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The tragic and untimely passing of Mike Scaccia marked the end of Rigor Mortis; consider “Slaves to the Grave” the parting gift. Despite the circumstances, the other members of the reactivated Rigor Mortis continued work on their third and final album until “Slaves to the Grave” was disentombed by the end of 2014, two years after Scaccia’s death. It’s hard not to admire the organic axis on which the band operated, what with the seamless flowing from episodes of all-out thrashing massacres to tracks that change things up a bit, albeit naturally. In fact, “Slaves to the Grave” is a rare treat compared to most reunion/return releases, as the record is true to its roots but wouldn’t be caught dead desperately floundering around the band’s past works in some vain attempt to revive the 1980s. Full of depth, variety, and carnage; the average thrasher’s wet dream.
If “Slaves to the Grave” proves anything at all, it’s that Rigor Mortis was something special. Scaccia’s frantic riffs piled over Bruce Corbitt’s grunts and a rhythm section boasting technical percussion and robust bass lines make a sound that is both concise and to the point. Brutal thrashers in the vein of Morbid Saint like “Flesh for Flies” and “Curse of the Draugr” show clear as day that Rigor Mortis hadn’t lost touch with its heritage; this isn’t your kiddie-table thrash metal. “Slaves to the Grave” is rabid, throwing a crispy guitar tone down like a slab of meat and charging forth with authority. Scaccia’s lead work is excellent, topping even his blazing tremolo picking—the man was an inhuman talent. “Slaves to the Grave” is Rigor Mortis twenty years later; the sound refined, the chemistry the same. There are some bits here that mix up the torture tactics, however.
The serene atmospheric jam latched onto the rump of “Poltergeist,” for instance, effortlessly conveys a semblance of horror that mirrors the song’s havoc-ridden barbarity while standing worlds away from it, and that ability to naturally twist opposites together is something special, really. “Blood Bath,” too, throws in a soloing section brought under the spectrum of this eerie, soundtrack-esque quality as if the divide between atmosphere and mayhem were paper-thin. “Ludus Magnus” is something of a golden egg among the bloody stones—a crawling nine-minute epic employing narrative vocals and frequent snare rolls to usurp the album’s hectic aura. It’s slow and repetitive, but done so in a way that is wonderfully meticulous and delightfully poignant, yet undeniably under Rigor Mortis’ knife; it outshines the rest as far as I’m concerned.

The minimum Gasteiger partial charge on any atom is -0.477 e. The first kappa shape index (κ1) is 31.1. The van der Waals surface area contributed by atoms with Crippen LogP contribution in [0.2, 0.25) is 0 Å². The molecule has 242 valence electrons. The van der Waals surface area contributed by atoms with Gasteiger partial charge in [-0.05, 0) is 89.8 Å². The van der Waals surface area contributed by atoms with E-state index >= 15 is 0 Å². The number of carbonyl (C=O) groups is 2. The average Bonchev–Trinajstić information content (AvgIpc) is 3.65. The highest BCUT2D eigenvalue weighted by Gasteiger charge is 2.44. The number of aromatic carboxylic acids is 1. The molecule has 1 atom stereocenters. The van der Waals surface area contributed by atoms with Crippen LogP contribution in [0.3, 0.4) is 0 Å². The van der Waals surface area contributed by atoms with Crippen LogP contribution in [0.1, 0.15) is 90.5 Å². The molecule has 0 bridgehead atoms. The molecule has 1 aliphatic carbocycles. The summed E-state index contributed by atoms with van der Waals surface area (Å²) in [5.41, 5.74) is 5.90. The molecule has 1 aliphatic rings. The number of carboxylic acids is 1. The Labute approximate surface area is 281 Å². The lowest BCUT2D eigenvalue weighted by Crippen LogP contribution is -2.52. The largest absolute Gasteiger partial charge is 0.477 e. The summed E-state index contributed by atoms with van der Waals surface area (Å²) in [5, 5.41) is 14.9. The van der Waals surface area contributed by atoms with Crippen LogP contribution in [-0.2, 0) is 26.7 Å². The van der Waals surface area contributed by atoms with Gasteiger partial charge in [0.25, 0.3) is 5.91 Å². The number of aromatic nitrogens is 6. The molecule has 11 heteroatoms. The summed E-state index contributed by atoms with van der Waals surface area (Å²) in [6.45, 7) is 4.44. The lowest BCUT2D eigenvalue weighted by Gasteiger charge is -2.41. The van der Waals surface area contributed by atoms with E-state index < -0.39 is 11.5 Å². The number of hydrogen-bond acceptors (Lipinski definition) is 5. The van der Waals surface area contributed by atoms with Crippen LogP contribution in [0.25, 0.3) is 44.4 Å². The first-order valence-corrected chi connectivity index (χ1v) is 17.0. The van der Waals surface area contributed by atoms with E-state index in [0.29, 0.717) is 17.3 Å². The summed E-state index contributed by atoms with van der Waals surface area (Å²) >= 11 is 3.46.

Another vital factor to admire here is the communal standard of top-notch performances. Listening closely to the bass reveals a number of grabbing mechanics exploding underneath Scaccia’s bombing guitar tone, showing the sort of care and intricacy in a rhythm section that is often neglected by the herd. Corbitt sounds ravenous spewing out hilariously campy lyrics that have a clear sense of humor shining through his words of gore and horror. “Slaves to the Grave” might not be the ultimate Rigor Mortis album, but it has earned its right to be among the few reunion records out there that exceed expectations in every category. The riffs are excellent, the vocals are ruthless, the sound quality is loud and intense; “Slaves to the Grave” is an all-around killer. The curtains have called; the sendoff is suicidal. Goodnight, sick prince.
This review was written for: www.Thrashpit.com
Texas' zombie thrashers Rigor Motis have had quite the rocky history; floating under the radar during the 80s, breaking up, reforming, still staying off the radar, having a song on the soundtrack of "Mr. Nanny" ("BROTHER!") and breaking up again, for good, following the death of their guitarist. Despite all this, however, the surviving members working under a different moniker continue to exist and find it in them to bust out the ol' RM tracks in a live setting, plus, as it seems, releasing this little number, which is no doubt their last recorded work from here on out (under this name, anyway)...
Not pulling any punches from the start, "Slaves to the Grave" comes at the listener with music ranging from blistering, black metal-esque tremolo picking to the chordwork of classic speed metal and a tight and energetic sense of thrashing rhythms and atmosphere. It's a little bit old-fashioned in its own right, more so the feel of the music versus the songwriting itself, which to be honest is fine with me; it speaks more on the group's actual roots in the 80s versus modern "nu thrash" rehashing that causes many a "retro" resurrection group to fall right on its uninspired face, and as a result I can get behind this rather easily. The songs have a good pace about them, punchy and quick yet in their own way memorable and plentifully savage when and where it counts. But it's not all riffs for days, though; occasional melodic sections rear their heads and are pretty nice in their own right, even if they doesn't always feel organic to the material (the clean, Pink Floydian vibes making up the last half of "Poltergeist" and the power metalish elements of "The Infected" are damned good but it feels like they come out of nowhere), possibly to throw the listener for a loop and change things up as to prevent the entirety of "Slaves..." from being too stylistically monochrome? It's a good possibility seeing as said moments are just as good as the riffing itself.